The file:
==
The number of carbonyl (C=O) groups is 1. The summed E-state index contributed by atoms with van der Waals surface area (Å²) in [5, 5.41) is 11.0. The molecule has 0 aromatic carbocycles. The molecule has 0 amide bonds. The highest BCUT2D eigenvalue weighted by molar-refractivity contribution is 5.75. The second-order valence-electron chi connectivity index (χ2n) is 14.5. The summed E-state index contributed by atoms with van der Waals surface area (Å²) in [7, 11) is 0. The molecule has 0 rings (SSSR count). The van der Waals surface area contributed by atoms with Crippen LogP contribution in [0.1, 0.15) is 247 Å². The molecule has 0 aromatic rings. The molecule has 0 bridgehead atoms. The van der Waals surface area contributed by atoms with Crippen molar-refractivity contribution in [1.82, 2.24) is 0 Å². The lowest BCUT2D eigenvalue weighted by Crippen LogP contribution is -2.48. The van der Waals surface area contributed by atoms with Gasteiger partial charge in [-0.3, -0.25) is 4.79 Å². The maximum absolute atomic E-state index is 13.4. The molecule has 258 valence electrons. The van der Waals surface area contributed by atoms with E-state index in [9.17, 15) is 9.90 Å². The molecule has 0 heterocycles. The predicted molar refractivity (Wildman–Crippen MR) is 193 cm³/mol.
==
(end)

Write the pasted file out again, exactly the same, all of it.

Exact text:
The number of carbonyl (C=O) groups is 1. The summed E-state index contributed by atoms with van der Waals surface area (Å²) in [5, 5.41) is 11.0. The molecule has 0 aromatic carbocycles. The molecule has 0 amide bonds. The highest BCUT2D eigenvalue weighted by molar-refractivity contribution is 5.75. The second-order valence-electron chi connectivity index (χ2n) is 14.5. The summed E-state index contributed by atoms with van der Waals surface area (Å²) in [7, 11) is 0. The molecule has 0 rings (SSSR count). The van der Waals surface area contributed by atoms with Crippen LogP contribution in [0.1, 0.15) is 247 Å². The molecule has 0 aromatic rings. The molecule has 0 bridgehead atoms. The van der Waals surface area contributed by atoms with Crippen molar-refractivity contribution in [1.82, 2.24) is 0 Å². The lowest BCUT2D eigenvalue weighted by Crippen LogP contribution is -2.48. The van der Waals surface area contributed by atoms with Gasteiger partial charge in [-0.3, -0.25) is 4.79 Å². The maximum absolute atomic E-state index is 13.4. The molecule has 258 valence electrons. The van der Waals surface area contributed by atoms with E-state index in [9.17, 15) is 9.90 Å². The molecule has 0 heterocycles. The predicted molar refractivity (Wildman–Crippen MR) is 193 cm³/mol.